Schürer argues Agrippa was favorable to the Pharisees and even to some extent a Jewish nationalism (2:159). This may be plausible given his zealous persecution of the Jewish Christians in Acts 12.

agrippa_i_coin

James’ death is about eleven years after the martyrdom of Stephen, probably about A.D. 41-42. Agrippa may have been motivated toward this persecution by zealous Pharisees (like Paul) who sought to suppress the Jews who taught that Jesus was resurrected from the dead. It even appears that the people of Jerusalem no longer support the Jewish Christians. Witherington makes this point: the city of Jerusalem has “turned against” the Jewish church (Acts, 386 ).

A further motivation for the summary execution of James may be the messianic claims of the apostles. If Caligula was inclined to demand his image be honored in the Temple, then perhaps messianic fervor among the Christians was high. Jesus himself predicted an “abomination which causes desolation” similar to the offenses of Antiochus IV Epiphanes (Dan 9:25-27, Mark 13:14 and parallels).

Agrippa is therefore acting like a pious devotee of the Jewish faith by pursuing the leaders of the Christian community who promote the teaching that Jesus is the Messiah.  If this is true, how does this play out into the overall themes we have been seeing in Luke? Is Herod the “ultimate fringe” of what it means to be Jewish?

Bibliography: David C. Braund, “Agrippa” ABD 1:98-99; Schürer , 2:150-159.

Acts 9:43 – Peter and Simon the Tanner

At the end of chapter 9, Peter stays in Joppa at the home of Simon “the Tanner” (v. 43). It is significant that Peter would accept hospitality from Simon since the occupation of leather-worker (a tanner, βυρσεύς) was considered to be unclean by the Pharisees.

Simon's Door

Traditional Site of Simon’s House

A tanner was one of the most unclean trades in any ancient society, the nature of their work kept them in a state of ritual uncleanliness (Lev 11:35), and the process of tanning leather resulted in a state of physical uncleanliness. The rabbis mention tanners or tanneries in the context of other “unclean things.” In m.Meg 3:2, a tannery is in the same category as a bathhouse and public urinal; in m.Ket 7:10 a tanner is lumped together with “he who is afflicted with boils, or who has a polypus, or who collects dog excrement.” Because of the stench of the tanner’s shop, most towns required that the tanner had to live on the outskirts of town, downwind! The Mishnah states “They put carrion, graves, and tanneries at least fifty cubits away from a town. They make a tannery only at the east side of a town” (m.Batra 2:9).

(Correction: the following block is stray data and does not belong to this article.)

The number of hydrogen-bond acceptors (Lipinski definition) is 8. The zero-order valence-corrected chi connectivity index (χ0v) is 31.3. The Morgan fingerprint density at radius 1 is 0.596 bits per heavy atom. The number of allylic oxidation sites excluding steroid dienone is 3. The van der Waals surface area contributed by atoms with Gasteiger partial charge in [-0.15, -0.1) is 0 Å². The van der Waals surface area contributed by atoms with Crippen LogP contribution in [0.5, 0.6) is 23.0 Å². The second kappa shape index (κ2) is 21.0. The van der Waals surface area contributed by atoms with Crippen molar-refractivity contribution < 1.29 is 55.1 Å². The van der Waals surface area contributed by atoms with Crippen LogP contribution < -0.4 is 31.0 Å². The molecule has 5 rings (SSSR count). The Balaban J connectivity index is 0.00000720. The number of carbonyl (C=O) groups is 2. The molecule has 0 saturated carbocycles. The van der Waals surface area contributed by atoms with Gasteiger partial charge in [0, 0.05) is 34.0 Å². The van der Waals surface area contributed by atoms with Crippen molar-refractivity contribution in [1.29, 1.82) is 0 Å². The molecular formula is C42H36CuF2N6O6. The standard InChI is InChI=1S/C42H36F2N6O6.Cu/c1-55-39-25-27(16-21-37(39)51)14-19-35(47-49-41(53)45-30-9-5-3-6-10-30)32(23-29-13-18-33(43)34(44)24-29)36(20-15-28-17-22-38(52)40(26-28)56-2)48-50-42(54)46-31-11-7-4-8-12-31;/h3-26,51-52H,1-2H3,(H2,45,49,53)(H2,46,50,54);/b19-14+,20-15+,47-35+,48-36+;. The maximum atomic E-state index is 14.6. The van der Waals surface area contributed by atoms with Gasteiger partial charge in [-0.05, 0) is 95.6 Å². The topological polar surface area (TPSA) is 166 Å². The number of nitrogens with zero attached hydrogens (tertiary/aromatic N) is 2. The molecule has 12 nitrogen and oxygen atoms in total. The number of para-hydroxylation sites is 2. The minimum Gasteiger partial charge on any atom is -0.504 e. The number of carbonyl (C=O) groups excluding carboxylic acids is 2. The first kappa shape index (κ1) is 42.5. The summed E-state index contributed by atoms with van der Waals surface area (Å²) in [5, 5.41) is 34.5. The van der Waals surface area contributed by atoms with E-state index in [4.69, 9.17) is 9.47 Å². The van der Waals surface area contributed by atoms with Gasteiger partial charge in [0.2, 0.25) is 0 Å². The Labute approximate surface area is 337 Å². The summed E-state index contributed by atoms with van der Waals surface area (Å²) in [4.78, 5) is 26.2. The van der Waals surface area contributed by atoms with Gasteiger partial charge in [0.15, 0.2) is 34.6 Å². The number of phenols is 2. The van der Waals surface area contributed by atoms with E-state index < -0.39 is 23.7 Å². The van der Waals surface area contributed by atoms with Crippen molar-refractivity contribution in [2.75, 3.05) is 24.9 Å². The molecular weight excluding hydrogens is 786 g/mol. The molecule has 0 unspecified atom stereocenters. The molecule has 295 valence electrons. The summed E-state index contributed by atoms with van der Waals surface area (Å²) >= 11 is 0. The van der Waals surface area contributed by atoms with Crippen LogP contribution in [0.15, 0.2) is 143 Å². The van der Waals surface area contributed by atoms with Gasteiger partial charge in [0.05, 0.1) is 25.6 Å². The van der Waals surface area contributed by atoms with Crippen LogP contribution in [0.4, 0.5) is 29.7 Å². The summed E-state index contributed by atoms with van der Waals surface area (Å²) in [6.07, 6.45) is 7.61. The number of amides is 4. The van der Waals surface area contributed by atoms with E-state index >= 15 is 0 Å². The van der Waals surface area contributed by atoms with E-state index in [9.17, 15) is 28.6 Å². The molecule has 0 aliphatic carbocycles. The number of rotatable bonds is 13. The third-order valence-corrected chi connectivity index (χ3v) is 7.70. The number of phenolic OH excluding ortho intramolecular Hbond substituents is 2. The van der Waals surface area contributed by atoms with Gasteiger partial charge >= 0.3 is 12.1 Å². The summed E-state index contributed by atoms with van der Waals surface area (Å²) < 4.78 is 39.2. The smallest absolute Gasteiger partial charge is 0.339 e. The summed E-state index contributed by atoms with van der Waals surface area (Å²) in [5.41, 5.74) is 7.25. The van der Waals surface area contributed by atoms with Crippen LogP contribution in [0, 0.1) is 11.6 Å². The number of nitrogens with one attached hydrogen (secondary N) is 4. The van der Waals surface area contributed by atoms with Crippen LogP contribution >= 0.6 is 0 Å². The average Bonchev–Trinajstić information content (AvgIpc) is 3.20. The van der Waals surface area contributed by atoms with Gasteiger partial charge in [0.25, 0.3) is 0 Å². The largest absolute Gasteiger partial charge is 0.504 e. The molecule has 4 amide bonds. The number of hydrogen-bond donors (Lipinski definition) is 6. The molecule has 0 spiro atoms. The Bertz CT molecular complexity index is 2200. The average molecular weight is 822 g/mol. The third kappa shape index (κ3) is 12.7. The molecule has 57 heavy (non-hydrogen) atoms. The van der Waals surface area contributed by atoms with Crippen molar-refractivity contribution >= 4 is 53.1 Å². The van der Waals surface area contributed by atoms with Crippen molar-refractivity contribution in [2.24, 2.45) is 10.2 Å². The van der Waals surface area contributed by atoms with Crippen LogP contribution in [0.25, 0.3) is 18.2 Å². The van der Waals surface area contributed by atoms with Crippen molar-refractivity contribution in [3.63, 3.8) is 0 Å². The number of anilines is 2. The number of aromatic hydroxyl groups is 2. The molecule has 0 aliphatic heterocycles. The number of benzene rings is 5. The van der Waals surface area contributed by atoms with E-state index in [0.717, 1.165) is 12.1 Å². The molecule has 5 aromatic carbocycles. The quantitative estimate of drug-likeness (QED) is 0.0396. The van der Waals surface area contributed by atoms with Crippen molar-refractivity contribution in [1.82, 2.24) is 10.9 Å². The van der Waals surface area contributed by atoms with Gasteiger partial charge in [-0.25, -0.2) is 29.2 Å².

It is possible that Simon owns a tanning business and does not work the trade himself. But business appears to be good for Simon since he is able to open his home to Peter. The home is large enough to have a gate and courtyard far enough away from the house that Peter did not hear Cornelius’ men arrive (10:17-18).

That Peter shares hospitality with Simon is significant. Just like Jesus, he is eating and drinking with the outcast, people who are Jewish but on the fringe of society from the perspective of Temple purity and Pharisaical tradition. While tanners are never included in the list of outsiders with whom Jesus eats, they might very well be in the same category as tax collectors and prostitutes.